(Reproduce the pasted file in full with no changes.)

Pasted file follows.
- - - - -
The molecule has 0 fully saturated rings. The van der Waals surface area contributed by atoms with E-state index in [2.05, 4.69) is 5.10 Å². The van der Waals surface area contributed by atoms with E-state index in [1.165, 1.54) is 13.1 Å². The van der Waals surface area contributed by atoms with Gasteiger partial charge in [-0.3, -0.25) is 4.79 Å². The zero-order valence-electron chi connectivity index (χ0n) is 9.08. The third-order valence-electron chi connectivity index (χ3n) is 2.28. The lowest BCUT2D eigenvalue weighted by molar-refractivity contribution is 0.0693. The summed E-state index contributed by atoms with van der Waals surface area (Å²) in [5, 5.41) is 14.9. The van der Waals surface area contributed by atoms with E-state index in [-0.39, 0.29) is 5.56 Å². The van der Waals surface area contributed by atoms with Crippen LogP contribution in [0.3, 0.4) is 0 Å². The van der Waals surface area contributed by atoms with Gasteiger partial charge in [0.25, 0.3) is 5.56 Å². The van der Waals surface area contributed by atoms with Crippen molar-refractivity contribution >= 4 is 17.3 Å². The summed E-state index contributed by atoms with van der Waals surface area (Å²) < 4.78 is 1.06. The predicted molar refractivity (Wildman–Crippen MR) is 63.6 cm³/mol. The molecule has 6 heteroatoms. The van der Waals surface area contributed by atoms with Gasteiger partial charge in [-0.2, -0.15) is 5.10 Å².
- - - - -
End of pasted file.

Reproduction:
The molecule has 0 fully saturated rings. The van der Waals surface area contributed by atoms with E-state index in [2.05, 4.69) is 5.10 Å². The van der Waals surface area contributed by atoms with E-state index in [1.165, 1.54) is 13.1 Å². The van der Waals surface area contributed by atoms with Gasteiger partial charge in [-0.3, -0.25) is 4.79 Å². The zero-order valence-electron chi connectivity index (χ0n) is 9.08. The third-order valence-electron chi connectivity index (χ3n) is 2.28. The lowest BCUT2D eigenvalue weighted by molar-refractivity contribution is 0.0693. The summed E-state index contributed by atoms with van der Waals surface area (Å²) in [5, 5.41) is 14.9. The van der Waals surface area contributed by atoms with E-state index in [-0.39, 0.29) is 5.56 Å². The van der Waals surface area contributed by atoms with Crippen LogP contribution in [0.3, 0.4) is 0 Å². The van der Waals surface area contributed by atoms with Gasteiger partial charge in [0.25, 0.3) is 5.56 Å². The van der Waals surface area contributed by atoms with Crippen molar-refractivity contribution >= 4 is 17.3 Å². The summed E-state index contributed by atoms with van der Waals surface area (Å²) < 4.78 is 1.06. The predicted molar refractivity (Wildman–Crippen MR) is 63.6 cm³/mol. The molecule has 6 heteroatoms. The van der Waals surface area contributed by atoms with Gasteiger partial charge in [-0.2, -0.15) is 5.10 Å².